Table 2: Predicted targets of miR-181c-5p via overlap of TargetScan and miRDB analysis.
Figure 4: mRNA expression of METAP1 (a), CAMKK1 (b), PAK7 (c), and PAX9 (d) in H9C2 cardiomyocytes transfected with miRNA-181c-5p agomir (miR-181c-5p) or its negative control (NC). Data are shown as ; vs. NC, .
Figure 5: Overexpression of miR-181c-5p results in reduced levels of mRNA (a) and protein (b) of PTPN4 in H9C2 cardiomyocytes. (c) Potential target sites for miR-181c-5p binding in the 3-UTR of PTPN4 mRNA (rat), as predicted by the TargetScan program. (d) Luciferase assays identified PTPN4 as a direct target of miR-181c-5p. Data are shown as ; vs. NC or PTPN4-WT+NC, vs. PTPN4-WT+miR-181c-5p, .
3.5. Knockdown of PTPN4 Reproduced the Proapoptotic Effect of miR-181c-5p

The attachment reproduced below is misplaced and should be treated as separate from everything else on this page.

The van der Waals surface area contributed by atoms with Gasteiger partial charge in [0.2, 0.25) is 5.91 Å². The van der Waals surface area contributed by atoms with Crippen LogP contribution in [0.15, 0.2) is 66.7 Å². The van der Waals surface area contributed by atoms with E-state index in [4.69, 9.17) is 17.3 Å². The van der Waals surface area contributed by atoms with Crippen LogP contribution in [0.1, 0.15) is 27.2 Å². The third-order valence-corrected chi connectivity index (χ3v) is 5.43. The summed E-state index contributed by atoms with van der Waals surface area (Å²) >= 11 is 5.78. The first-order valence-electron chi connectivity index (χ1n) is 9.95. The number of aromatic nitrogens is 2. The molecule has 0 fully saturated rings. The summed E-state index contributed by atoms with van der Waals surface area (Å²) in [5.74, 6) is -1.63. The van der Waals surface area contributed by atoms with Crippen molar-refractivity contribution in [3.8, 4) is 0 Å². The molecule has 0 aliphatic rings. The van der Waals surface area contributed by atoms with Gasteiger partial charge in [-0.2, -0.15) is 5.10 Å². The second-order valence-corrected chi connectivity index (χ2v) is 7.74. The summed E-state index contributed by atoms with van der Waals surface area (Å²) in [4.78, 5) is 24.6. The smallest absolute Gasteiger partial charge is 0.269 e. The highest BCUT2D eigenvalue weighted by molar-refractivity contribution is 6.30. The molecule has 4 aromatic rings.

Although emerging evidence has demonstrated that PTPN4 regulates neuronal cell homeostasis by protecting neurons against apoptosis [30], it is still unclear whether or not PTPN4 protects cell apoptosis in cardiomyocytes. To further confirm whether or not knockdown of PTPN4 could mimic the proapoptotic effect of miR-181c-5p, siRNA technology was applied to reduce endogenous PTPN4 level in H9C2 cardiomyocytes. When compared to mock-transfected cells, there was a significant reduction of PTPN4 mRNA level (Figure 6(a)) and protein level (Figure 6(b)) in H9C2 cardiomyocytes transfected with PTPN4 siRNA (siPTPN4). Knockdown of PTPN4 significantly increased LDH release before and after H/R stimulation (Figure 6(c)). The knockdown of PTPN4 did not influence the cell viability at the basal level but significantly reduced H/R-stimulated reduction of cell viability (Figure 6(d)), indicating that PTPN4 knockdown aggravates H/R-induced cell injury. Furthermore, the knockdown of PTPN4 significantly increased the H/R-induced enhancement of ratios of cleaved/total caspase 3 and Bax/Bcl-2 (Figure 6(e)) and the number of TUNEL-positive cells (Figure 6(f)). Collectively, these data suggested that miR-181c-5p may aggravate H/R-induced cell injury and apoptosis by targeting PTPN4 expression in H9C2 cardiomyocytes. In addition, the miR-181c-5p expression was significantly increased in the siPTPN4-transfected H9C2 cells (Figure 6(g)), indicating the existence of a negative feedback loop between miR-181c-5p and PTPN4 expression, the greater miR-181c-5p expression further aggravates H/R-induced cell injury and apoptosis.